Mechanosensitive dSTORM ImagingCustomer Stories

Dr. Alexandre Fürstenberg

School of Chemistry, University of Geneva


The lab of Dr. Alexandre Fürstenberg deals in the development and application of optical spectroscopic and microscopic tools, with a focus on single-molecule imaging using smart fluorescence probes.

Dr. Fürstenberg told us of his lab’s recent research, “We are interested in developing fluorescent probes… we use probes that are sensitive to the lateral pressure in biological membranes, they can tell you about the composition of the membrane, the packing of the lipids, these are mechanosensitive fluorophores that are called flippers… there is a new version of these flippers that blink, and that’s exactly what we need for super-resolution microscopy.”

“Using these fluorescent flippers we want to look at the membranes of giant unilamellar vesicles (GUVs) and demonstrate super-resolution imaging with dSTORM.”

Figure 1: Combined images showing the membrane of a GUV captured with the Kinetix CMOS, shown both in super-resolution (orange) and diffraction-limited (white, reconstructed from a projection of all 6000 movie frames) for comparison purposes. The high resolution and low noise capabilities of the Kinetix allow for high image quality with super-resolution applications.


Imaging GUV membranes at super resolutions levels is a demanding application for a scientific camera, due to the individual GUV cross-sections (with membranes filled with flipper probes) having low signal, and requiring many images over time to build up a dSTORM image. In addition, a large FOV is needed to contain larger GUVs so that tiling and stitching can be avoided, and high sensitivities are needed to detect fluorophores within the membrane.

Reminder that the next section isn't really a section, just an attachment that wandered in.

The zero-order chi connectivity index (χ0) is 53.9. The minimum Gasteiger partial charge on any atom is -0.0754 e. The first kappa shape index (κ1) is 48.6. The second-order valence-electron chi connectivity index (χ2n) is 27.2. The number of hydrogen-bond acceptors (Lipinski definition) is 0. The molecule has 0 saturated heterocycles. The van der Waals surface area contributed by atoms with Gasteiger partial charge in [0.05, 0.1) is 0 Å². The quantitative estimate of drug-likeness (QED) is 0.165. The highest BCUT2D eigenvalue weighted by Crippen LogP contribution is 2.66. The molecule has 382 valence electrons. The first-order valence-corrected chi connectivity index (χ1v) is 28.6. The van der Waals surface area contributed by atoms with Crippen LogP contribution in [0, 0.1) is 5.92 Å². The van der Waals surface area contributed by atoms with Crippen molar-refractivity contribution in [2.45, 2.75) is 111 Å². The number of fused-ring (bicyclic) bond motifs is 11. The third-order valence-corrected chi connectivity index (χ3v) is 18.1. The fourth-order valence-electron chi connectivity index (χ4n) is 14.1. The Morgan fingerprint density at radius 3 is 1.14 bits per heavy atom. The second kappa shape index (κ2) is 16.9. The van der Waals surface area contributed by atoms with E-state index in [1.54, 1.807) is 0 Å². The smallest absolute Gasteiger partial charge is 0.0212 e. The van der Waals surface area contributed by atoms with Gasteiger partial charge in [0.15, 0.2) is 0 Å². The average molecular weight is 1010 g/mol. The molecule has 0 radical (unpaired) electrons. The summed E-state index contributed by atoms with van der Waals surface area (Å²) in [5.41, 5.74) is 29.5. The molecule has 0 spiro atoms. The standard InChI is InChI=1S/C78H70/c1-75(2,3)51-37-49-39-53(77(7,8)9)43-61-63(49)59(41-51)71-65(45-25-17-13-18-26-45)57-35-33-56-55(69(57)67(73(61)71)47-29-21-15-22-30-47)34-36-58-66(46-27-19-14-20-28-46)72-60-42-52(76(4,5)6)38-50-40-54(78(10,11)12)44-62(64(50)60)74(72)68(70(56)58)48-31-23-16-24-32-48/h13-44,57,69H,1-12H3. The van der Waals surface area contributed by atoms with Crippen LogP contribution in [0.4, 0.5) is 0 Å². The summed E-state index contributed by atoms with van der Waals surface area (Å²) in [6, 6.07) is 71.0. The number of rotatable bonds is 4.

Dr Fürstenberg discussed a previous camera solution, “I had an EMCCD camera already but it was 10 years old and too slow… we were really limited by the field of view, we wouldn’t have been able to look at the really large GUVs… we also need the sensitivity to look at individual probes at the GUV membranes which have very weak signals and which we could not really resolve before in certain lipid environments.”

I am very impressed by the different modes of the Kinetix, and its ability to go well beyond 1000 fps.


The Kinetix CMOS meets all the needs for this application, with a large FOV, high sensitivity thanks to 95% peak QE and minimal read noise, and high-resolution thanks to a large 10 megapixel sensor with a balanced 6.5 μm pixel size.

Dr. Fürstenberg outlined his experience with the Kinetix, “I needed a new camera so I went for the best one, I can see many advantages such as the really large field of view. We can do a factor of 10 better in terms of speed than the previous camera, this will help us for planning future experiments.

“It was pretty easy to set up the Kinetix thanks to the help from Photometrics staff and the camera also runs very smoothly with MicroManager, this was all a big selling point… It’s also great not to worry about having to center the region of interest as well, before we had to position our samples exactly at the center of the field, this problem is gone now with the Kinetix.”


José García-Calvo, Jimmy Maillard, Ina Fureraj, Karolina Strakova, Adai Colom, Vincent Mercier, Aurelien Roux, Eric Vauthey, Naomi Sakai, Alexandre Fürstenberg, and Stefan Matile, (2020), Fluorescent Membrane Tension Probes for Super-Resolution Microscopy: Combining Mechanosensitive Cascade Switching with Dynamic-Covalent Ketone Chemistry, Journal of the American Chemical Society 2020 142 (28), 12034-12038, DOI: 10.1021/jacs.0c04942